17 Years Later, A Look Back At The Greatest Fight In Red Wings History
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By Ashley Dunkak
CBS DETROIT – The rivalry between the Detroit Red Wings and Colorado Avalanche, who combined to win five Stanley Cups in a seven-year span between 1997 and 2002, hit a boiling point 17 years ago Wednesday. The brawl that erupted at Joe Louis Arena on March 26, 1997, is still a defining moment for Red Wings fans.
The impetus for the fight occurred almost a year earlier, in the 1996 playoffs, when Colorado’s Claude Lemieux smashed Kris Draper into the boards, promptly breaking Draper’s jaw and shattering his cheek and orbital bones.
“I can’t believe I shook the guy’s frigging hand,” Dino Ciccarelli said after the game. “That just pisses me right off.”
Lemieux did not play in the first three meetings between the teams the following season, but when he took the ice March 26, the game got violent quickly. Two fights had already broken out in the first period before what turned out to be the main event got going as the end of the first period neared.
The melee began when Igor Larionov of the Red Wings and Peter Forsberg of the Avalanche ran into each other and started fighting, and Detroit enforcer Darren McCarty made a beeline for Lemieux. McCarty hammered Lemieux, punching him repeatedly before Lemieux fell to the ice and covered his head.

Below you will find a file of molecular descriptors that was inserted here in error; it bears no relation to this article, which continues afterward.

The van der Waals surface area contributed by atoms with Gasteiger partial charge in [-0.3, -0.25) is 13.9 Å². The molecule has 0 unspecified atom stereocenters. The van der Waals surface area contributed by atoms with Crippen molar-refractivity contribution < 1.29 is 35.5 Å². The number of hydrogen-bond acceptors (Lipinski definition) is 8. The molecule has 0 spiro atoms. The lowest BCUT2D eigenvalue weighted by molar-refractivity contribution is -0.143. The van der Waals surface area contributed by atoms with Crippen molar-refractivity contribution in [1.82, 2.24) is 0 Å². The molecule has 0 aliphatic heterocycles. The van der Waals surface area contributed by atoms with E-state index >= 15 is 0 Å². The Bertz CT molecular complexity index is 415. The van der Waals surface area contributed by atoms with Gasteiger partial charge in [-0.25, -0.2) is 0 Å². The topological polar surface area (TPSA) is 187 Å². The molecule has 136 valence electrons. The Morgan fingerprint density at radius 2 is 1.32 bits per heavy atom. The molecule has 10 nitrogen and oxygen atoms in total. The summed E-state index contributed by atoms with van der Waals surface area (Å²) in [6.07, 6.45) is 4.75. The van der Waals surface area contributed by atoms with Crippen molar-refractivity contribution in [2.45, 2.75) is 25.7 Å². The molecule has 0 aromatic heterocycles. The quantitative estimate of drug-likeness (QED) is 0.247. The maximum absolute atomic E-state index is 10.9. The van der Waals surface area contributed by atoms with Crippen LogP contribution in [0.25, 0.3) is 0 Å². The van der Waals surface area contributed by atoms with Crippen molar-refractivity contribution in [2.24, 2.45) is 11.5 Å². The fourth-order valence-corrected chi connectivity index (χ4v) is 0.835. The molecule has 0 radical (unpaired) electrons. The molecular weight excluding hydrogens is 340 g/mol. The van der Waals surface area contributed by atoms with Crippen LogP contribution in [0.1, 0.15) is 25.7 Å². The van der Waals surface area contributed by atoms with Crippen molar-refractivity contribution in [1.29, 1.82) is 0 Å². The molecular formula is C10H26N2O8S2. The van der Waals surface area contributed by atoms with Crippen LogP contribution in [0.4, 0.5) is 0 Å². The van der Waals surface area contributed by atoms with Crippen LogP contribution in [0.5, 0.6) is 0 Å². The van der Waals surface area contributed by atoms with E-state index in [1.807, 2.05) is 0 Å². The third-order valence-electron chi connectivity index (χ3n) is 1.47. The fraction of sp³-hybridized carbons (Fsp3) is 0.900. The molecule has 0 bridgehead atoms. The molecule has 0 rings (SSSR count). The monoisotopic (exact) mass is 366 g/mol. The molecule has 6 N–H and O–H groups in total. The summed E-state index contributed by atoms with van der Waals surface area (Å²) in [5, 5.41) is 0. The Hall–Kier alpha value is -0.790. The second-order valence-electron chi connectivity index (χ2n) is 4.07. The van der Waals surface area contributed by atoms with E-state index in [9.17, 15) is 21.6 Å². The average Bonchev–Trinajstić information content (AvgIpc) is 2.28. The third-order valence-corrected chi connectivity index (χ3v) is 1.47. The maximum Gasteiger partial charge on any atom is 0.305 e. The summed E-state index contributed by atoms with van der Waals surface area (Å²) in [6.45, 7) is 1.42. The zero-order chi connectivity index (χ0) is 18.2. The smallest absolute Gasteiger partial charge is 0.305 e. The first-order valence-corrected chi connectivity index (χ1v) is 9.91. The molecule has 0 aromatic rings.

McCarty continued whaling away on Lemieux before officials finally separated the two, but in the meantime other fights had broken out. The latter part of the fracas involved Red Wings forward Brendan Shanahan and Avalanche defenseman Adam Foote, and goalies Mike Vernon and Patrick Roy also got after each other.
The following video shows that the crowd in Detroit thoroughly approved of the retribution from McCarty.
That brouhaha was just the biggest of nine fights in the game.
McCarty would score the game-winning goal in overtime, and the Red Wings went on to win the Stanley Cup in 1997 and again in 1998, a season that included a compelling follow-up brawl between Detroit and Colorado, featuring Roy.